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Mathematical models of computational and combinatorial structures. Invited address for Foundations
 of Software Science and Computation Structures (FOSSACS 2005
, 2005
"... Abstract. The general aim of this talk is to advocate a combinatorial perspective, together with its methods, in the investigation and study of models of computation structures. This, of course, should be taken in conjunction with the wellestablished views and methods stemming from algebra, category ..."
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Abstract. The general aim of this talk is to advocate a combinatorial perspective, together with its methods, in the investigation and study of models of computation structures. This, of course, should be taken in conjunction with the wellestablished views and methods stemming from algebra, category theory, domain theory, logic, type theory, etc. In support of this proposal I will show how such an approach leads to interesting connections between various areas of computer science and mathematics; concentrating on one such example in some detail. Specifically, I will consider the line of my research involving denotational models of the pi calculus and algebraic theories with variablebinding operators, indicating how the abstract mathematical structure underlying these models fits with that of Joyal’s combinatorial species of structures. This analysis suggests both the unification and generalisation of models, and in the latter vein I will introduce generalised species of structures and their calculus. These generalised species encompass and generalise various of the notions of species used in combinatorics. Furthermore, they have a rich mathematical structure (akin to models of Girard’s linear logic) that can be described purely within Lawvere’s generalised logic. Indeed, I will present and treat the cartesian closed structure, the linear structure, the differential structure, etc. of generalised species axiomatically in this mathematical framework. As an upshot, I will observe that the setting allows for interpretations of computational calculi (like the lambda calculus, both typed and untyped; the recently introduced differential lambda calculus of Ehrhard and Regnier; etc.) that can be directly seen as translations into a more basic elementary calculus of interacting agents that compute by communicating and operating upon structured data.
ALGEBRAIC CATEGORIES WHOSE PROJECTIVES ARE EXPLICITLY FREE
"... Abstract. Let M = (M, m, u) be a monad and let (MX, m) be the free Malgebra on the object X. Consider an Malgebra (A, a), a retraction r: (MX, m) → (A, a) and a section t: (A, a) → (MX, m) of r. The retract (A, a) is not free in general. We observe that for many monads with a ‘combinatorial flav ..."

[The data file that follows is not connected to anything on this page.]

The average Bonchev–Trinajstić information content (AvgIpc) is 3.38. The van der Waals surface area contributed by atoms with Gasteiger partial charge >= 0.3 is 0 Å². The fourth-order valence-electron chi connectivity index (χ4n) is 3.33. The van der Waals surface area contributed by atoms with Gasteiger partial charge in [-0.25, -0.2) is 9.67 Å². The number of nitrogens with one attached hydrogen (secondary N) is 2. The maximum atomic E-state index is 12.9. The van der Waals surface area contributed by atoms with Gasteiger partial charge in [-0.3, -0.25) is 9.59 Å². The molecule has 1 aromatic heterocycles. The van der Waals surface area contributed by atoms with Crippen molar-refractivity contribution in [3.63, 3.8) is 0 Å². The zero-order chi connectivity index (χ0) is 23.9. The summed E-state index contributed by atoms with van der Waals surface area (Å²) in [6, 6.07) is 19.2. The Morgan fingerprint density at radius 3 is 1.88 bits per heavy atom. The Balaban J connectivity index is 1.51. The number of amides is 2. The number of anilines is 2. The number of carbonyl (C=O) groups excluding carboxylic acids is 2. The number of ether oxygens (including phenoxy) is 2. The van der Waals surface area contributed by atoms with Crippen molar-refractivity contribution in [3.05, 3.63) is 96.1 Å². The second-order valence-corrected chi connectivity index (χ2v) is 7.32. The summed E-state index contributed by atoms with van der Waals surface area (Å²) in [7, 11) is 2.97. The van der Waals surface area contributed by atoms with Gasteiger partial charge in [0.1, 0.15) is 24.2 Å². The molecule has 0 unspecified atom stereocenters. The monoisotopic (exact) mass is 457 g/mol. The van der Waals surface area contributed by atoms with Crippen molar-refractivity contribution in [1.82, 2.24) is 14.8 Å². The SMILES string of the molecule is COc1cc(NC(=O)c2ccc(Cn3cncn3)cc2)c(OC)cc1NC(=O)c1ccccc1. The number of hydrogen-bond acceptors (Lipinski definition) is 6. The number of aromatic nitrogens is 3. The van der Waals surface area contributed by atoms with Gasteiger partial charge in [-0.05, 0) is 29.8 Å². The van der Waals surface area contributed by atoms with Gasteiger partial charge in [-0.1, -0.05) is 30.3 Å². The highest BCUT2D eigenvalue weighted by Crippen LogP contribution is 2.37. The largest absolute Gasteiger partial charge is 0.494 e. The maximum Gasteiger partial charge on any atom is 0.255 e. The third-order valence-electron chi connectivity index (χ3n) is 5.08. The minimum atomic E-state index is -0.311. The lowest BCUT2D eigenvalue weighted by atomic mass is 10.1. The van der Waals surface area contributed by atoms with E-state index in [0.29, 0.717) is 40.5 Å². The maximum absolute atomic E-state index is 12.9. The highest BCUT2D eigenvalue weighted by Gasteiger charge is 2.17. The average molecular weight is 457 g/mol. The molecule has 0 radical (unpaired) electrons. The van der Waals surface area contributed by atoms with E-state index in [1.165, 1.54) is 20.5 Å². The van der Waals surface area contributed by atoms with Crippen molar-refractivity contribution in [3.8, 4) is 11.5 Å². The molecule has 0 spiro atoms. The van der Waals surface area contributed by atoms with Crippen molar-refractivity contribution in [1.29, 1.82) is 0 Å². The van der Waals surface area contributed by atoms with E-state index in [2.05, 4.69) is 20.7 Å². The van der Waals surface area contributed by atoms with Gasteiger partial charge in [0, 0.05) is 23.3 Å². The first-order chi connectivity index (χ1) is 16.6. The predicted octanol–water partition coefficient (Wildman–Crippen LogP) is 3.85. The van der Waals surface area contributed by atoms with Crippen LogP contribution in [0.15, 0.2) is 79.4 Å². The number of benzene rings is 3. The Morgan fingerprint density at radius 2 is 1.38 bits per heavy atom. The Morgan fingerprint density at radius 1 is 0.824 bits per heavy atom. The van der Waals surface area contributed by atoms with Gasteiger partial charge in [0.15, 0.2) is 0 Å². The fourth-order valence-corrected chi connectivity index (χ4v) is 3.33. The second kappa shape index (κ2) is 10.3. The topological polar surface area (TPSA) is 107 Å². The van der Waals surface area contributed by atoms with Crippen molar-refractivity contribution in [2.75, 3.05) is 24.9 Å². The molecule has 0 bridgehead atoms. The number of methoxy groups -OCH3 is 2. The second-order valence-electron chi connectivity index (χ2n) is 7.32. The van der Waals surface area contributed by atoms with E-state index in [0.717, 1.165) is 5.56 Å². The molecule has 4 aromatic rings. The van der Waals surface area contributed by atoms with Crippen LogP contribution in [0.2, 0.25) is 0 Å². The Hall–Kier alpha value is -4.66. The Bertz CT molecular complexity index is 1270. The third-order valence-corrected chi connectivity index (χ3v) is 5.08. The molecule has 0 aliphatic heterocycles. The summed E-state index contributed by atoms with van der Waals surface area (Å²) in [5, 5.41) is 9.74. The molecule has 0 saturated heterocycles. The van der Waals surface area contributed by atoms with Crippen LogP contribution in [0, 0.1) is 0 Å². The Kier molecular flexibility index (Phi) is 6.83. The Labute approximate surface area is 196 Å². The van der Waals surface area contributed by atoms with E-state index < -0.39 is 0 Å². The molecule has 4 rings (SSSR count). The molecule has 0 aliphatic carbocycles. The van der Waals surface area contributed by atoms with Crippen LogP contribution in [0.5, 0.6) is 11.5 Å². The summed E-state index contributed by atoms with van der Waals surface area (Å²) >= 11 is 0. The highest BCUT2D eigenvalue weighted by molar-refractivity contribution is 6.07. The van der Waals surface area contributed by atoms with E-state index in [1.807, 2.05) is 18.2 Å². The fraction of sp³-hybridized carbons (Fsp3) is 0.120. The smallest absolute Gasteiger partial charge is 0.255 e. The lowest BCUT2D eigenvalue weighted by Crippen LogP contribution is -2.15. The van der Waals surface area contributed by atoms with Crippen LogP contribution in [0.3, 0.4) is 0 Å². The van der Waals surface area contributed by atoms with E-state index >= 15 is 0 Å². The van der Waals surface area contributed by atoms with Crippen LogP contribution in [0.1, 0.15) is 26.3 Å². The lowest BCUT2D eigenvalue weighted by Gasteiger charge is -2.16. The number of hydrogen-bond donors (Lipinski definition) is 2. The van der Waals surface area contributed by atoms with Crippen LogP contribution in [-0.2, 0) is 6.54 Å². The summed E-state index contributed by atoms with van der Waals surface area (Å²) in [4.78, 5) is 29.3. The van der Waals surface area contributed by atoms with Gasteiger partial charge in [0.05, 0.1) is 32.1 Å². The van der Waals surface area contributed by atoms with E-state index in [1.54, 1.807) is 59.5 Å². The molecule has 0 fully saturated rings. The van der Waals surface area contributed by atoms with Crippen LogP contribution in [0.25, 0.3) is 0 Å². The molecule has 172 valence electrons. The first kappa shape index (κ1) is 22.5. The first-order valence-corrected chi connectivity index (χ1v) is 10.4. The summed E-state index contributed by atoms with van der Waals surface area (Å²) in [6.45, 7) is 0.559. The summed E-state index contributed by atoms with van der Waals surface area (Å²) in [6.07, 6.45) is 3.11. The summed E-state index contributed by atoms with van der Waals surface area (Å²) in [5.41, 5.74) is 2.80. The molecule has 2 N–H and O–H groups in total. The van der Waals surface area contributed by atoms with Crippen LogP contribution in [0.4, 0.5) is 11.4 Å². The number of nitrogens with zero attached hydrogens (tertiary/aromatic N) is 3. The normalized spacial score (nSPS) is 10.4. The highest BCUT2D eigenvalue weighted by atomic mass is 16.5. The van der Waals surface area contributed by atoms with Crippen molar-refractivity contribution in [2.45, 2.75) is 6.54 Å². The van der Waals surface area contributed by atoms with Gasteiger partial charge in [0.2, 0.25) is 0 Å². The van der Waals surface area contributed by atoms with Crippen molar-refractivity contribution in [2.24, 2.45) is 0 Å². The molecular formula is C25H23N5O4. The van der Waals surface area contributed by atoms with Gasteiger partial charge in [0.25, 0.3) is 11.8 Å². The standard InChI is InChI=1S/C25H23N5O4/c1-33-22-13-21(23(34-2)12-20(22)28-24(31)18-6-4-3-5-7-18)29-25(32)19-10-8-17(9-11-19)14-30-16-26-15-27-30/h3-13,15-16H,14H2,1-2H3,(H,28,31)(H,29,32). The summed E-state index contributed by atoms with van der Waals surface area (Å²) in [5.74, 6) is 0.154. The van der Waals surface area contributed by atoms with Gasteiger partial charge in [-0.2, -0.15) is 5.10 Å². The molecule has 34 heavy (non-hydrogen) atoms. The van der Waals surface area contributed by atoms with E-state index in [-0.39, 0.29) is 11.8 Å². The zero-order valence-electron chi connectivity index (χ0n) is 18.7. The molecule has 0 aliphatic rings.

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Abstract. Let M = (M, m, u) be a monad and let (MX, m) be the free Malgebra on the object X. Consider an Malgebra (A, a), a retraction r: (MX, m) → (A, a) and a section t: (A, a) → (MX, m) of r. The retract (A, a) is not free in general. We observe that for many monads with a ‘combinatorial flavor ’ such a retract is not only a free algebra (MA0, m), but it is also the case that the object A0 of generators is determined in a canonical way by the section t. We give a precise form of this property, prove a characterization, and discuss examples from combinatorics, universal algebra, convexity and topos theory. 1.
REFLECTIVE KLEISLI SUBCATEGORIES OF THE CATEGORY OF EILENBERGMOORE ALGEBRAS FOR FACTORIZATION MONADS
"... It is well known that for any monad, the associated Kleisli category is embedded in the category of EilenbergMoore algebras as the free ones. We discovered some interesting examples in which this embedding is reflective; that is, it has a left ..."
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It is well known that for any monad, the associated Kleisli category is embedded in the category of EilenbergMoore algebras as the free ones. We discovered some interesting examples in which this embedding is reflective; that is, it has a left
DECOMPOSABLE FUNCTORS AND THE EXPONENTIAL PRINCIPLE, II
"... We develop a new setting for the exponential principle in the context of multisort species, where indecomposable objects are generated intrinsically instead of being given in advance. Our approach uses the language of functors and natural transformations (composition operators), and we show that, ..."
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We develop a new setting for the exponential principle in the context of multisort species, where indecomposable objects are generated intrinsically instead of being given in advance. Our approach uses the language of functors and natural transformations (composition operators), and we show that, somewhat surprisingly, a single axiom for the composition already suffices to guarantee validity of the exponential formula. We provide various illustrations of our theory, among which are applications to the enumeration of (semi)magic squares.